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French Version

Pressure still on Al-Madina results of investigation coming soon (Daily Star)

Pressure still on Al-Madina results of investigation coming soon
State prosecutor’s case ‘separate to Central Bank money laundering probe’

The Central Bank’s Special Committee on Money Laundering is still looking into charges against some individuals involved in the troubled Al-Madina Bank, the Central Bank’s governor, Riad Salameh, said Thursday.

Speaking to reporters at the Central Bank’s headquarters in Beirut, Salameh said that the results of the investigation would be soon disclosed.

The committee was established three years ago to investigate money laundering activities in Lebanon. Salameh added, however, that the investigations into Al-Madina Bank did not concern the Central Bank.

Al-Madina Bank is suspected of money laundering activities, embezzling funds, counterfeiting documents and breaching the money and credit law. Sources said the bank issued over $350 million in bad checks to customers.

The Central Bank promptly stepped in and appointed a temporary general manager to ensure that all deposits were returned to their owners.

Hotels and prime properties in landmark locations belonging to the chairman of the bank and some of his clients were re-possessed by the Central Bank in order to liquidate them.

The governor said that the bulk of the money has been retrieved and depositors were getting 10 percent of their money each month. This is a process that is expected to last for another few months.

Andre Bandali, the temporary general manager of Al-Madina, has filed charges against many suspects. Ahmed Ali Ahmed had filed a law suit against the owner of the bank for writing a $21 million check without provision.

Salameh asked the state prosecutor last month to send back the file of Al-Madina after most deposits were retrieved from the owner of the bank Adnan Abu Ayyash.

The sudden and unexpected closure of the case caused a public outcry among many politicians and bankers, who wondered why the owner of the bank and other individuals were not detained.

Ibrahim Abu Ayyash, the vice chairman of Al-Madina, is currently in police custody at the request of State Prosecutor Adnan Addoum.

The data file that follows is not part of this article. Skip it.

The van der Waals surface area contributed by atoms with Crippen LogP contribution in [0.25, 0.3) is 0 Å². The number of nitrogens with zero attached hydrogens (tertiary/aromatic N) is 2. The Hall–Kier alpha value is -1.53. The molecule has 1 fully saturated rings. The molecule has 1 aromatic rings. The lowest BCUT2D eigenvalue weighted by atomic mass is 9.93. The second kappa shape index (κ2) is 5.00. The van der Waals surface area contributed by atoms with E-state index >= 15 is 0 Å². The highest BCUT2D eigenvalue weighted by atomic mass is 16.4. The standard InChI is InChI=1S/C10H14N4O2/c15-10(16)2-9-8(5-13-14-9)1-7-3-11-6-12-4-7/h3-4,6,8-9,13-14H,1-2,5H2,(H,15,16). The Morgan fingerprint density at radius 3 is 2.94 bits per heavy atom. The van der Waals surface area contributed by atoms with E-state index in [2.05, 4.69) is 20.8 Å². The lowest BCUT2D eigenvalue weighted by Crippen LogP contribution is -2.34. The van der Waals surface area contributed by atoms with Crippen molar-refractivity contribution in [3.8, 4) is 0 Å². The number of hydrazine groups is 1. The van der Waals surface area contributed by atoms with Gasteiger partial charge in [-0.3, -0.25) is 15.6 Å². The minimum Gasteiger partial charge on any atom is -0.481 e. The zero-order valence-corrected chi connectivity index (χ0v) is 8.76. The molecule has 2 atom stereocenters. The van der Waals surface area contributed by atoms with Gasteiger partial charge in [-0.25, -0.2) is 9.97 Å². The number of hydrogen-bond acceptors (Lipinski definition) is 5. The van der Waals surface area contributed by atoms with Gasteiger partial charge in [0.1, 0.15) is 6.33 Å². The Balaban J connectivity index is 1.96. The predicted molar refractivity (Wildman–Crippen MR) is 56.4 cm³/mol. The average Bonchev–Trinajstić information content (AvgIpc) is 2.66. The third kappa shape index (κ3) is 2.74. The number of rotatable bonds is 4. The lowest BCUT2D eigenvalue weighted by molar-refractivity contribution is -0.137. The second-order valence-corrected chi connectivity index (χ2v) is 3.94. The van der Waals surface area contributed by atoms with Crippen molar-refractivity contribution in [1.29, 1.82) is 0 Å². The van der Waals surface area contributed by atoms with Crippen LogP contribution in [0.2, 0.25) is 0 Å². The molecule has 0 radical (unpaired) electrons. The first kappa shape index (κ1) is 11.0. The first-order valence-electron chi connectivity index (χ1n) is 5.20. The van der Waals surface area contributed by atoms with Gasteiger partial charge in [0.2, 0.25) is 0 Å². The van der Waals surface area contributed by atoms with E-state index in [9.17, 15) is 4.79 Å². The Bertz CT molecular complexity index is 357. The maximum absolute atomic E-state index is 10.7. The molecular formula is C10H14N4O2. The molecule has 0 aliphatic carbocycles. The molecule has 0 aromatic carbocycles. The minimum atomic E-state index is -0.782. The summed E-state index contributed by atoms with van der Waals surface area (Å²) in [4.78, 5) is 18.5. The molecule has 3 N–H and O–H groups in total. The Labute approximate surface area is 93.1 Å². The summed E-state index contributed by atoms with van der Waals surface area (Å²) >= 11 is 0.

However, the chairman of the bank, Adnan Abu Ayyash, is still in Saudi Arabia despite many appeals to repatriate him to Lebanon.

On Thursday, Assistant State Prosecutor Rabiaa Qaddoura questioned the manager of the bank’s Hamra branch, Iman Daher, in addition to the heads of the bank’s departments, including Joumana Abdel-Baqi, Youssef Hashi and Kazem Bahlawan.

They were all interrogated in the case of violating the Monetary and Credit Law, forfeiting notices and granting loans without guarantees or with illusionary guarantees.

According to a source, they all denied knowledge of any of the aforementioned crimes, so the judge decided to release them pending investigation.

At the news conference, Salameh expressed doubt that the owner of Al-Madina would keep his bank even if the case against him is closed.

Among the few scenarios that the Central Bank will be considering in the future is either liquidating Al-Madina or merging it with another bank.

Salameh stressed that the case had no impact on the Lebanese banking sector, which has an annual growth of 15 percent each year. He added that in the month of August alone, the balance of payment recorded a surplus of $271 million. “Our main concern is to retrieve the money of depositors irrespective of the results of the courts,” Salameh said. But the governor refused to speculate on the outcome of the investigation.

Salameh said the Central Bank will release the names of all the properties that were repossessed from the Abu Ayyash family and other clients.

Taha Qoleilat, a prominent businessman, is one of the key suspects in the Al-Madina case. Most of Qoleilat’s properties, including the Sheraton Coral Beach hotel, were repossessed by the Central Bank.

Beirut 29-09-2003
Osama Habib
The Daily Star

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